The SEC comment in the Balina suit follows a report in the Wall Street Journal in which SEC Chairman Gary Gensler suggested that Proof-of-Stake (PoS) cryptocurrencies might potentially be considered securities.

Ethereum of course has just switched to a PoS validation process, which involves validators committing capital in the form of $ETH to a smart contract and receiving a reward for their work.

SEC Chairman Gary Gensler sees securities, like, everywhere.

In Gensler’s opinion, this process of “staking” could indicate that an asset meets the definition of an “investment contract” subject to US securities laws under the so-called Howey test.

The US securities regulator first applied the Howey test when it released its DAO Report of Investigation to determine whether a token sale is a securities offering that is subject to SEC registration.

The test defines investment contracts as offerings that represent a monetary investment with an expectation of profit from a common enterprise in which the profit is derived solely from the efforts of the promoter or a third party.

While common in crypto, the concept of staking does not exist in traditional finance. Rather than being just a pure investment to generate yield, which would be more akin to a security, staking rewards participants for both the work they do and the collateral they commit.

It is not clear therefore that staking would meet all elements of the Howey test.

Ripple Challenges ‘Regulatory country grave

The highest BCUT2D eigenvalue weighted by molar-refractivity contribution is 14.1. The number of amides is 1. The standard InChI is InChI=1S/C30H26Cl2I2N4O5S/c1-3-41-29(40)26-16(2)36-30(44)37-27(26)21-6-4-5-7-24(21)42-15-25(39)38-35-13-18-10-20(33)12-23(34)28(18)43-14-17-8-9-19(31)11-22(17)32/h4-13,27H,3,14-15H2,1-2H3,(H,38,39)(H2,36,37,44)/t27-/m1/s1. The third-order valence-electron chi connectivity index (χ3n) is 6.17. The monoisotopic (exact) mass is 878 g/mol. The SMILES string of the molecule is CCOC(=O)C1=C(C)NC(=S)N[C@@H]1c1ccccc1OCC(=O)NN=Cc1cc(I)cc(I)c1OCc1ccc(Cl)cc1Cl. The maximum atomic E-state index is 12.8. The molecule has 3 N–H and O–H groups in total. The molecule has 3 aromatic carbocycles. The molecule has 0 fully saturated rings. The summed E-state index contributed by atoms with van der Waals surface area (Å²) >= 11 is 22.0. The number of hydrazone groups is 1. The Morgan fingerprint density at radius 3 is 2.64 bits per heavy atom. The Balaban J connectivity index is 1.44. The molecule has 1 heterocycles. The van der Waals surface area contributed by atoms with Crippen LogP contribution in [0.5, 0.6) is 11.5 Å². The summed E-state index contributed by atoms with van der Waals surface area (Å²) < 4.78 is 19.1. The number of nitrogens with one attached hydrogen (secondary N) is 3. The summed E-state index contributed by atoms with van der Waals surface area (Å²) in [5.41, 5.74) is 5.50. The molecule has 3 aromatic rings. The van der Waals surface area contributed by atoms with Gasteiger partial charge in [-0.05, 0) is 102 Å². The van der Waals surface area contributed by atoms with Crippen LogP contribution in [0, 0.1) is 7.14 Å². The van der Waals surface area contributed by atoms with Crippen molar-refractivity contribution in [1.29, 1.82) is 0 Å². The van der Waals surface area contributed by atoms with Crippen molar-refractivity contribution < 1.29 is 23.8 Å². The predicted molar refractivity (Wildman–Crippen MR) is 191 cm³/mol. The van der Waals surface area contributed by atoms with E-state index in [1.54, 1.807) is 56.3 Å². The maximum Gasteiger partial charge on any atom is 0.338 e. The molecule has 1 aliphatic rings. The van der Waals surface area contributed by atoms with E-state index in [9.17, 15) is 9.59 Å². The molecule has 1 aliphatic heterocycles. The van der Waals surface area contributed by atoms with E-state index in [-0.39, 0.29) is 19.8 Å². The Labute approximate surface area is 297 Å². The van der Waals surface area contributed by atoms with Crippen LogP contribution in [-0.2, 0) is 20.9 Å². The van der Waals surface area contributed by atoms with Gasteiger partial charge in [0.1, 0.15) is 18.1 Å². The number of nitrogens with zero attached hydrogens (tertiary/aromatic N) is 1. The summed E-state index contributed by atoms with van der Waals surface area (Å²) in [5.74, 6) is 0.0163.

One case that might help define and limit the SEC’s reach is the securities regulator’s suit against Ripple Labs Inc., which claimed the company’s XRP token issue was an unregistered securities offering.

The cryptocurrency firm filed a motion to dismiss the suit this month on the basis that the XRP token cannot be considered a security. Ripple said there was simply no “investment contract” in the sense of the Howey test, which would grant investors’ rights to the investment and a share of the profits and impose post-sale obligations on the company to act in the investors’ benefit.

Ripple lawyers characterize the SEC’s actions as a “regulatory land grab.”

According to Ripple, rather than arguing that the Howey test elements are present, the SEC attempts to establish a theory that becomes an “impermissibly open-ended assertion of jurisdiction over any transfer of an asset” that the SEC thinks may benefit from the registration and disclosure requirements of US securities laws.

Without an investment contract, the cryptocurrency firm asserts, the Howey test cannot be sensibly applied.

“The SEC’s untethered position would convert the sale of all types of ordinary assets – diamonds, gold, soybeans, cars, and even works of art – into sales of securities,” the court filing said, adding that the SEC was “engaged in a regulatory land grab” that far exceeds the boundaries of Congress set on its authority.

Ripple said in its filing: “The SEC is not following the law – it is seeking to remake it.”

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Green Cryptocurrency May Be the Future – This One Just Added Dyson and Samsung as Affiliate Partners

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Disclaimer: The Industry Talk section features insights by crypto industry players and is not a part of the editorial content of Cryptonews.com.

The Impact project has added Samsung and Dyson as affiliate partners. This platform’s IMPT token is an ideal asset for value-seeking investors to have in their portfolios.

Samsung and Dyson Join the Impact Project’s Affiliate Network

This week, Impact Project expanded its affiliate network by adding two of the world’s biggest companies. Korean technology conglomerate Samsung and Singapore-based household appliances company Dyson has joined the platform’s network of partners, with both firms committing to a greener future by using the Impact Project as a channel.